Albino Redwoods

The heartless, the myopic call us vampires,

parasites, though we are neither of these.

It is true we cannot feed ourselves, cannot

make our food from light alone, need the others.

Large stomata in our leaves, an anomaly, send

water into the air—an endless crying jag. Our

roots feed from the ground, absorb all the metals,

all the poisons. Yes we’ve been ridiculed, we’ve

been doubted and blamed. And if you spot us

shimmering incandescent in the canopy, you’ll

think us a trick of light, an impossibility. We

are rare, and docents hide us to keep us safe.

Unlike animals we cannot run. We are poets,

and we are sometimes loved to death.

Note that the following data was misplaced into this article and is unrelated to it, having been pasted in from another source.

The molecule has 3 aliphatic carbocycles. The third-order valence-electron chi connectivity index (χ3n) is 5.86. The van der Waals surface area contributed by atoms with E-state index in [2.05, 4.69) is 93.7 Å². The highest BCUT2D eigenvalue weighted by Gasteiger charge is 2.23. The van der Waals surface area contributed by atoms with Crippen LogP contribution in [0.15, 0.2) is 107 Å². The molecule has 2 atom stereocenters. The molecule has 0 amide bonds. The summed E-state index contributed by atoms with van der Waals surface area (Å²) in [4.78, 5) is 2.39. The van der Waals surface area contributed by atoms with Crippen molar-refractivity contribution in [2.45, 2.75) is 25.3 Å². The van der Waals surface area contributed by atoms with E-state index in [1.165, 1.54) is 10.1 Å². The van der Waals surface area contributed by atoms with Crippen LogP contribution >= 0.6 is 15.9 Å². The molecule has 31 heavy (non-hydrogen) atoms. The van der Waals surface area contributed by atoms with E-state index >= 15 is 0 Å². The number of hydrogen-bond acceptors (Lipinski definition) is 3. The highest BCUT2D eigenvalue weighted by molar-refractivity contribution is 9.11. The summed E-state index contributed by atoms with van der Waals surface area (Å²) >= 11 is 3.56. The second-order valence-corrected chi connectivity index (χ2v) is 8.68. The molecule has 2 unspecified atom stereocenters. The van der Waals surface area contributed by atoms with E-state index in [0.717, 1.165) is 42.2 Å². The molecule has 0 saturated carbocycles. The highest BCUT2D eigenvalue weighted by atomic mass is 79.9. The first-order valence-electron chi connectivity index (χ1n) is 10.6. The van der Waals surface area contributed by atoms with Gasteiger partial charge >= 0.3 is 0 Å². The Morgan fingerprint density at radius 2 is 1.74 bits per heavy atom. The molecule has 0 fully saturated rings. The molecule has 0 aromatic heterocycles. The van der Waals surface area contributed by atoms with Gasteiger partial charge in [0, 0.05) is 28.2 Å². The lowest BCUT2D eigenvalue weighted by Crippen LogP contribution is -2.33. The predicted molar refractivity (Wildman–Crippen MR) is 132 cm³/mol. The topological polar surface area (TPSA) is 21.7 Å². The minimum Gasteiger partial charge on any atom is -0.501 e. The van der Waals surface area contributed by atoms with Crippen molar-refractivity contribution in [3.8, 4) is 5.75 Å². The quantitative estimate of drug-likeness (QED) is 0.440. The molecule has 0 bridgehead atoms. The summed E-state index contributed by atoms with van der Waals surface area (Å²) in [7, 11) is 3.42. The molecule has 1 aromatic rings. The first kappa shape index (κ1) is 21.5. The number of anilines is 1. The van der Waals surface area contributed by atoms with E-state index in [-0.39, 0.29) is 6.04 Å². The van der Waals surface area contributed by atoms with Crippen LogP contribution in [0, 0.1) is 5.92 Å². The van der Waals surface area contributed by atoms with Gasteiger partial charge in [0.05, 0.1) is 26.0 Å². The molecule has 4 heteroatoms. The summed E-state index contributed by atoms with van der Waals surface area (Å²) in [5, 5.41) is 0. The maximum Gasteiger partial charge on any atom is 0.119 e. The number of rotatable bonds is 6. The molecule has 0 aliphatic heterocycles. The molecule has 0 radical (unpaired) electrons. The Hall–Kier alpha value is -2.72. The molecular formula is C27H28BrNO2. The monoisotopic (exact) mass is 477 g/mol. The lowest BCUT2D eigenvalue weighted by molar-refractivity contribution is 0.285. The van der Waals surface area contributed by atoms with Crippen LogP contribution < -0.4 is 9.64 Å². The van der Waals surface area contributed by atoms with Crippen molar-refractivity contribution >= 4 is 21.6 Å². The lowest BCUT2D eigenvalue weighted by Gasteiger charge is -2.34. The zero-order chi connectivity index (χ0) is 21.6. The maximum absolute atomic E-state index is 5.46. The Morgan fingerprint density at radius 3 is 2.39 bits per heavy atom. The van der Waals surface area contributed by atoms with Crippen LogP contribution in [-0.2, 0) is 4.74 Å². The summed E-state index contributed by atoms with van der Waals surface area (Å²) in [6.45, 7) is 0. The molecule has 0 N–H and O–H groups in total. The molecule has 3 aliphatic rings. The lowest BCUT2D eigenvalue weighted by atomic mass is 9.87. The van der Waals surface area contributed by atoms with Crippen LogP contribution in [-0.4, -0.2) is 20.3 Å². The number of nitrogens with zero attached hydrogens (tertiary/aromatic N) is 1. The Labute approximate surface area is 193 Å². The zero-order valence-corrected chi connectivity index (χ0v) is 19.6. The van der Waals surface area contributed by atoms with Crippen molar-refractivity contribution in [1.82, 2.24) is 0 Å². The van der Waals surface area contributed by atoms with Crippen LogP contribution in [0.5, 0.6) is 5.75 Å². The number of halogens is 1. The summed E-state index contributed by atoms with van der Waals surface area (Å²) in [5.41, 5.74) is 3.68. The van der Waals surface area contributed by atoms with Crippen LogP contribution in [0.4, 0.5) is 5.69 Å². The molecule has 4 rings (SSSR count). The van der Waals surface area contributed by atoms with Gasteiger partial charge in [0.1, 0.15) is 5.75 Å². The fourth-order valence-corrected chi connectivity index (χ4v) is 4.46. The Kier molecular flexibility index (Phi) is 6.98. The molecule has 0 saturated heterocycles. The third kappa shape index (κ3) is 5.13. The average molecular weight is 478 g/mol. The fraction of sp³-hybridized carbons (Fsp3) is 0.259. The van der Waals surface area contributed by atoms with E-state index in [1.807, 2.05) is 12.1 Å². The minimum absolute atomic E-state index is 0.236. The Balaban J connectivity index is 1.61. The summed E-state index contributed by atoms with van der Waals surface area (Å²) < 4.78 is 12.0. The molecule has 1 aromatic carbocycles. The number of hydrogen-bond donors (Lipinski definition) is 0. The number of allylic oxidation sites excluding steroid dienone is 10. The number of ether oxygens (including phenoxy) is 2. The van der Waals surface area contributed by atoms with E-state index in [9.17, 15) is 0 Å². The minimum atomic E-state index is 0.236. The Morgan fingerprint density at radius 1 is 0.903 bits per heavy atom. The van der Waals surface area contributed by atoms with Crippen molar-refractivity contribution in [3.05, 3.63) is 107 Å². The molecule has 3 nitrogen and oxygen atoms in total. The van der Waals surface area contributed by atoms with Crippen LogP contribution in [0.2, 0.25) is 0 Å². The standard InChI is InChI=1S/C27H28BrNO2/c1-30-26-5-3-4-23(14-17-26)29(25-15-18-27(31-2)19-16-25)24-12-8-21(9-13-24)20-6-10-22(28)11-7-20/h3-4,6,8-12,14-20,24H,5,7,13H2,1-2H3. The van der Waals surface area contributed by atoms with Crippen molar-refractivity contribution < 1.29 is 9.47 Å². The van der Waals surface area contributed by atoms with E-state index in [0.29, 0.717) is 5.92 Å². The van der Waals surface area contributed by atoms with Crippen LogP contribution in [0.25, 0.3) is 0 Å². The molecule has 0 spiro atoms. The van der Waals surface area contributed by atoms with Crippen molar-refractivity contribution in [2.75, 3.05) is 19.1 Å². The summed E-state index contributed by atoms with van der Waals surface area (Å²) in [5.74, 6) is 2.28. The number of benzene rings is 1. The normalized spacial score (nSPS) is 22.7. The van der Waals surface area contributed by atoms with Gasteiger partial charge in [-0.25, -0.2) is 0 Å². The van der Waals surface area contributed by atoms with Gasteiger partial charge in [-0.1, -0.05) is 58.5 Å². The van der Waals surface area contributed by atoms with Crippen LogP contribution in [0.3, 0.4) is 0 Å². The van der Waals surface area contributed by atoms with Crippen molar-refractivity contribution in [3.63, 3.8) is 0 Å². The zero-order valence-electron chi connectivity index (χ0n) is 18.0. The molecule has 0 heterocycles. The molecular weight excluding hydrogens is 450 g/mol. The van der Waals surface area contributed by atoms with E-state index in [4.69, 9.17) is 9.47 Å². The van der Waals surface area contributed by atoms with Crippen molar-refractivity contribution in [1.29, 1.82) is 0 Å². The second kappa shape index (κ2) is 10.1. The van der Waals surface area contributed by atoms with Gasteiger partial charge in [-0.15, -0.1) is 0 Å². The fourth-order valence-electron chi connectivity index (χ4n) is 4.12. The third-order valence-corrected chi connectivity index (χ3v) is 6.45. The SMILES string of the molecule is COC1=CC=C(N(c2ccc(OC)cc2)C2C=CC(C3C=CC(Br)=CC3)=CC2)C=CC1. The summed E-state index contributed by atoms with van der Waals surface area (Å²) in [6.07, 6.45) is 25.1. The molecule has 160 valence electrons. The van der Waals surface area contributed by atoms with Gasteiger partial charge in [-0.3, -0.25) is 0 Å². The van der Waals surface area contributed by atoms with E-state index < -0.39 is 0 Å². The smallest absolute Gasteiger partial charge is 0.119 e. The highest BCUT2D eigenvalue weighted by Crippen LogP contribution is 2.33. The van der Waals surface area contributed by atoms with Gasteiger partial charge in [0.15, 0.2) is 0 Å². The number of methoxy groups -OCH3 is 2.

Leona Sevick is the Press 53 Award for Poetry winner for her first full-length book of poems, Lion Brothers. Her work appears in Orion, Birmingham Poetry Review, Blackbird, and the Southern Review. She was a 2019 Walter E. Dakin Fellow for the Sewanee Writers’ Conference. She serves as advisory board member of the Furious Flower Black Poetry Center and is Professor of English at Bridgewater College in Virginia, where she teaches Asian American literature.